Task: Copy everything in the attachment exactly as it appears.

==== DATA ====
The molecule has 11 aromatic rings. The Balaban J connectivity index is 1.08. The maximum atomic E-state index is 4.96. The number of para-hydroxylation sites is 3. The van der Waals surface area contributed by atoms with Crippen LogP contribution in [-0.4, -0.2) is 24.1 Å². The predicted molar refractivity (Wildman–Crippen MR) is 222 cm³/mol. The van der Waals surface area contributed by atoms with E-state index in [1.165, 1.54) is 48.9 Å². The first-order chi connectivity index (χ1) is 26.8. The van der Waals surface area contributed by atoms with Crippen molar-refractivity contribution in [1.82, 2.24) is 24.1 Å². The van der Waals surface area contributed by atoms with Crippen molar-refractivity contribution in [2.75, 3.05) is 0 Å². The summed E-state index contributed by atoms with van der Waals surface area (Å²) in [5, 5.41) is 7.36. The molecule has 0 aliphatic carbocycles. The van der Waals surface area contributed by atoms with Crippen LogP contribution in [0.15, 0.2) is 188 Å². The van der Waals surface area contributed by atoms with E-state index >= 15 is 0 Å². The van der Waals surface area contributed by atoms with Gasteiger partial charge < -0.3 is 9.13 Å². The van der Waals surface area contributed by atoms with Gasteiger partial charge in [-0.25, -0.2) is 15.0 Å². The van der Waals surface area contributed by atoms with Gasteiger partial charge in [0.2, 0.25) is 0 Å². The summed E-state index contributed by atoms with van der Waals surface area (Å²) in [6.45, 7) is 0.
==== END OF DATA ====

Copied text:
The molecule has 11 aromatic rings. The Balaban J connectivity index is 1.08. The maximum atomic E-state index is 4.96. The number of para-hydroxylation sites is 3. The van der Waals surface area contributed by atoms with Crippen LogP contribution in [-0.4, -0.2) is 24.1 Å². The predicted molar refractivity (Wildman–Crippen MR) is 222 cm³/mol. The van der Waals surface area contributed by atoms with E-state index in [1.165, 1.54) is 48.9 Å². The first-order chi connectivity index (χ1) is 26.8. The van der Waals surface area contributed by atoms with Crippen molar-refractivity contribution in [1.82, 2.24) is 24.1 Å². The van der Waals surface area contributed by atoms with Crippen molar-refractivity contribution in [2.75, 3.05) is 0 Å². The summed E-state index contributed by atoms with van der Waals surface area (Å²) in [5, 5.41) is 7.36. The molecule has 0 aliphatic carbocycles. The van der Waals surface area contributed by atoms with Crippen LogP contribution in [0.15, 0.2) is 188 Å². The van der Waals surface area contributed by atoms with E-state index >= 15 is 0 Å². The van der Waals surface area contributed by atoms with Gasteiger partial charge < -0.3 is 9.13 Å². The van der Waals surface area contributed by atoms with Gasteiger partial charge in [-0.25, -0.2) is 15.0 Å². The van der Waals surface area contributed by atoms with Gasteiger partial charge in [0.2, 0.25) is 0 Å². The summed E-state index contributed by atoms with van der Waals surface area (Å²) in [6.45, 7) is 0.